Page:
April 12, 2021
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    Geopolitical consequences of Coronavirus outbreak

    February 03, 2020
     

    An outbreak of a novel coronavirus appeared in Wuahn, China just ahead of the Lunar New Year holiday, the period of the largest annual human migration on Earth. What if the most terrible scenarios about the coronavirus come true, and the disease outpaces the measures taken by the international community and China itself? The peak of the new epidemic in China may come in February; with that in mind, let us think about the possible geopolitical and geoeconomic consequences.

    The coronavirus outbreak coincided with an economic slowdown as China contends with rising debt, cooling domestic demand, and aggressive U.S. tariffs. The 6.1 percent GDP growth rate for 2019 was near the bottom of Beijing’s target range, and sharply down on the previous year’s 6.6 percent. On January 15, China and the United States signed an interim trade deal, the first steps toward the end of U.S.-China trade war. But the celebration was short-lived, as just a few days later the severity of the coronavirus began to become clear.

    An outbreak in China’s Industrial Heartland

    Wuhan, the capital of Hubei province, is at the center of the Chinese industrial heartland. Looking at a map, this city is located in the very middle of the “Industrial Square” of the country, the area bounded by Beijing/Tianjin, Chengdu/Chongqing, Macau/Hong Kong, and Shanghai. Hubei province is home to seven crucial economic zones: Hubei Jingzhou Chengnan Economic Development Zone; Wuhan East Lake High-Tech Development Zone (China’s largest production center for optical-electronic products); Wuhan Economic and Technological Development Zone; Wuhan Export Processing Zone; Wuhan Optical Valley (Guanggu) Software Park is in Wuhan East Lake High-Tech Development Zone; and Xiangyang New and Hi-Tech Industrial Development Zone. Wuhan in particular boasts the largest river-port in China and the largest airport of Central China.

    Whereas in the national economy of China saw a growth slowdown in 2019, Wuhan saw higher growth at 7.8 percent. According to the Hubei provincial government, “The added value of high-tech sectors and digital economy are estimated to account for 24.5 percent and 40 percent of the [Wuhan] GDP.” Wuhan’s prospects looked bright for 2020 as well. As the Hubei government noted, “Over 300 of the world’s top 500 companies have settled in Wuhan. The number of newly-added high-tech companies hit a record high with a net increase of about 900.” The government work report – delivered at the 14th Wuhan Municipal People’s Congress, ironically as the outbreak was gaining steam – estimated that the GDP of Wuhan would grow between 7.5 percent to 7.8 percent in 2020, with 220,000 new jobs created.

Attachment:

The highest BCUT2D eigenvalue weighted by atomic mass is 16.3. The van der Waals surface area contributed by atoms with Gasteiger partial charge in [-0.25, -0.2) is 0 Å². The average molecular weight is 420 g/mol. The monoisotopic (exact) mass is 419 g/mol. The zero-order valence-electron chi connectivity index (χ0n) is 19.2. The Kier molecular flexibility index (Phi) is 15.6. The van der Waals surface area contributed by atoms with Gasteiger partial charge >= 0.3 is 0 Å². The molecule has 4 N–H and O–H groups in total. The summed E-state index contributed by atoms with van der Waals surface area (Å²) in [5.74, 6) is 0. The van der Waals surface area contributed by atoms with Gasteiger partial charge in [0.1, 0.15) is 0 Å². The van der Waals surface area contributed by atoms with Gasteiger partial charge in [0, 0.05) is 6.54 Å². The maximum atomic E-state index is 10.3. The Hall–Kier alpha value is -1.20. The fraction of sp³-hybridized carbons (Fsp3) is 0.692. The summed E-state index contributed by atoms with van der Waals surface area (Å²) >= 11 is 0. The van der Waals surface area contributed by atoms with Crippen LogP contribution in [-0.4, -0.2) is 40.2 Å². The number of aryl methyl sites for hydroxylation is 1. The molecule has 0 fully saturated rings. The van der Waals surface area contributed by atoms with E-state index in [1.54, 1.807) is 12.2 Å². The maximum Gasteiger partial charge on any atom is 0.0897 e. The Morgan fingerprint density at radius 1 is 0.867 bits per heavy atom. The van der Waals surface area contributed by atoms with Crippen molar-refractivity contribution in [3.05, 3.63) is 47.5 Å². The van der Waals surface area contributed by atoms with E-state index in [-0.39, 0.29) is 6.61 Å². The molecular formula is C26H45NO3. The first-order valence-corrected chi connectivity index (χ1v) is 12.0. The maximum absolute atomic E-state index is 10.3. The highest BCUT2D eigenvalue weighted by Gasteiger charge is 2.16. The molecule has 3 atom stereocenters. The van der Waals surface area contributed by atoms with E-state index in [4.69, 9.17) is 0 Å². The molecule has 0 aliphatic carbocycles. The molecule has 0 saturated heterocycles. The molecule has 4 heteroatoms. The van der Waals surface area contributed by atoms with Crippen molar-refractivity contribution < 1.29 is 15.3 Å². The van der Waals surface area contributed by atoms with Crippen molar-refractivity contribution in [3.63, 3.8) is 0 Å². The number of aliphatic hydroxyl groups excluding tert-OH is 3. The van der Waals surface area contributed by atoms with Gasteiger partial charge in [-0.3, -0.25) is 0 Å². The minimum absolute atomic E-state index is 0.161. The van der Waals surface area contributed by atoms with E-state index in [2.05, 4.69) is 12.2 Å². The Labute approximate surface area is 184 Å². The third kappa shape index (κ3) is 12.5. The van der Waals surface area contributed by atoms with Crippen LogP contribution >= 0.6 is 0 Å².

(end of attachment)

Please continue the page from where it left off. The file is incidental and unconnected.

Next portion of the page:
Just a few weeks after this rosy outlook was given, the terrible pictures from Wuhan seem to many people in the world to be images from Hollywood apocalyptic movies. If the outbreak expands, it could bring the fabric of the global economy to a halt. Beijing has already demonstrated that it is able to mobilize millions of people for the goal of containing the virus and simultaneously isolate millions of others from their families and friends. Hubei province, with a population of 58 million of people, has essentially been cut off from the entire country.

    Compare Wuhan to California or, more precisely, to Silicon Valley and imagine the harm done to the national and global economy if the state was effectively shut down for weeks on end.

    Foreign and international companies react

    In a less dramatic scenario, when Beijing eventually soon triumphs over the virus, the harm to the Chinese and global economy might not be so great. For example, during the 2003 SARS outbreak, China’s retail sales growth bottomed out at 4.3 percent, but promptly rebounded and the third quarter growth clocked in at 9.7 percent. Similarly, passenger transport fell by 42 percent and 22 percent in May and June 2003, respectively, before bouncing back in September. But there is potential for the outbreak to seriously harm the Chinese economy and consequently the global economy.

    Japan’s Nissan and French groups PSA and Renault have stressed that they were going to stop production in China and would pull their foreign staff from the country. Global equity markets and oil prices are reacting rapidly to the events in China: S&P 500, Nasdaq, and Dow indices all dropped by 1.5 percent or more on January 27 amid coronavirus fears. The Shanghai Composite Index dropped from its maximum of 3.115 on January 13 to 2.978 on January 23.

    According to Andrew Milligan, head of global strategy at Aberdeen Standard Investments, “Even on the assumption that the authorities do get on top of this outbreak, there will be some short-term economic shock.” But, he added, “That is a long way from saying the outlook for global markets will be materially different. It’s still early days.” However, the general vision of many financial experts is that short-term investors can be negatively impacted by the political and economic effects from the coronavirus.